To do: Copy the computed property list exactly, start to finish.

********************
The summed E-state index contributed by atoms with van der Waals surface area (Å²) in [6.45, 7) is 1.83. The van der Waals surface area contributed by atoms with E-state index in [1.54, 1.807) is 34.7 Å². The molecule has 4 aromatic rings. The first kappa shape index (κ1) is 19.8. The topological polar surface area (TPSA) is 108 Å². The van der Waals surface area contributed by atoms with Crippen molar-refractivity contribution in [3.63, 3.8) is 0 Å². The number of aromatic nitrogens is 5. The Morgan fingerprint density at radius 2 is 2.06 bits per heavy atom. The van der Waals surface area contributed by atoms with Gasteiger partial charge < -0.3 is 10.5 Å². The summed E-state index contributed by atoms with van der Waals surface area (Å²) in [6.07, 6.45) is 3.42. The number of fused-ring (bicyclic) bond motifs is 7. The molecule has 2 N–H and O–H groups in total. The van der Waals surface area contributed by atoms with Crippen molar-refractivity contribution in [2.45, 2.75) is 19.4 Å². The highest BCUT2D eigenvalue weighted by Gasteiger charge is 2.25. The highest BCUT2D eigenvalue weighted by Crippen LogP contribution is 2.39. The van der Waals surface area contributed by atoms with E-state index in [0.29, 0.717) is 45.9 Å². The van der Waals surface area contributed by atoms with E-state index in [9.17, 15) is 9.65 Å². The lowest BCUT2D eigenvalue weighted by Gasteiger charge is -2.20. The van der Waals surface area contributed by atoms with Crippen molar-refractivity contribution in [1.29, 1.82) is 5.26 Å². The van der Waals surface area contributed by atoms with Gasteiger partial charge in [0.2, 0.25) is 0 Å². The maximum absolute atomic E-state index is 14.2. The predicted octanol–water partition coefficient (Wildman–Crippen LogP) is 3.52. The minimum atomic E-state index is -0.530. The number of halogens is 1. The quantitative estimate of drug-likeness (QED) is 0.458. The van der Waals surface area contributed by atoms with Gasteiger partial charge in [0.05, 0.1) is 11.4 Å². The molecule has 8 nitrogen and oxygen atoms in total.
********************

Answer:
The summed E-state index contributed by atoms with van der Waals surface area (Å²) in [6.45, 7) is 1.83. The van der Waals surface area contributed by atoms with E-state index in [1.54, 1.807) is 34.7 Å². The molecule has 4 aromatic rings. The first kappa shape index (κ1) is 19.8. The topological polar surface area (TPSA) is 108 Å². The van der Waals surface area contributed by atoms with Crippen molar-refractivity contribution in [3.63, 3.8) is 0 Å². The number of aromatic nitrogens is 5. The Morgan fingerprint density at radius 2 is 2.06 bits per heavy atom. The van der Waals surface area contributed by atoms with Gasteiger partial charge < -0.3 is 10.5 Å². The summed E-state index contributed by atoms with van der Waals surface area (Å²) in [6.07, 6.45) is 3.42. The number of fused-ring (bicyclic) bond motifs is 7. The molecule has 2 N–H and O–H groups in total. The van der Waals surface area contributed by atoms with Crippen molar-refractivity contribution in [2.45, 2.75) is 19.4 Å². The highest BCUT2D eigenvalue weighted by Gasteiger charge is 2.25. The highest BCUT2D eigenvalue weighted by Crippen LogP contribution is 2.39. The van der Waals surface area contributed by atoms with E-state index in [0.29, 0.717) is 45.9 Å². The van der Waals surface area contributed by atoms with E-state index in [9.17, 15) is 9.65 Å². The lowest BCUT2D eigenvalue weighted by Gasteiger charge is -2.20. The van der Waals surface area contributed by atoms with Crippen molar-refractivity contribution in [1.29, 1.82) is 5.26 Å². The van der Waals surface area contributed by atoms with Gasteiger partial charge in [0.2, 0.25) is 0 Å². The maximum absolute atomic E-state index is 14.2. The predicted octanol–water partition coefficient (Wildman–Crippen LogP) is 3.52. The minimum atomic E-state index is -0.530. The number of halogens is 1. The quantitative estimate of drug-likeness (QED) is 0.458. The van der Waals surface area contributed by atoms with Gasteiger partial charge in [0.05, 0.1) is 11.4 Å². The molecule has 8 nitrogen and oxygen atoms in total.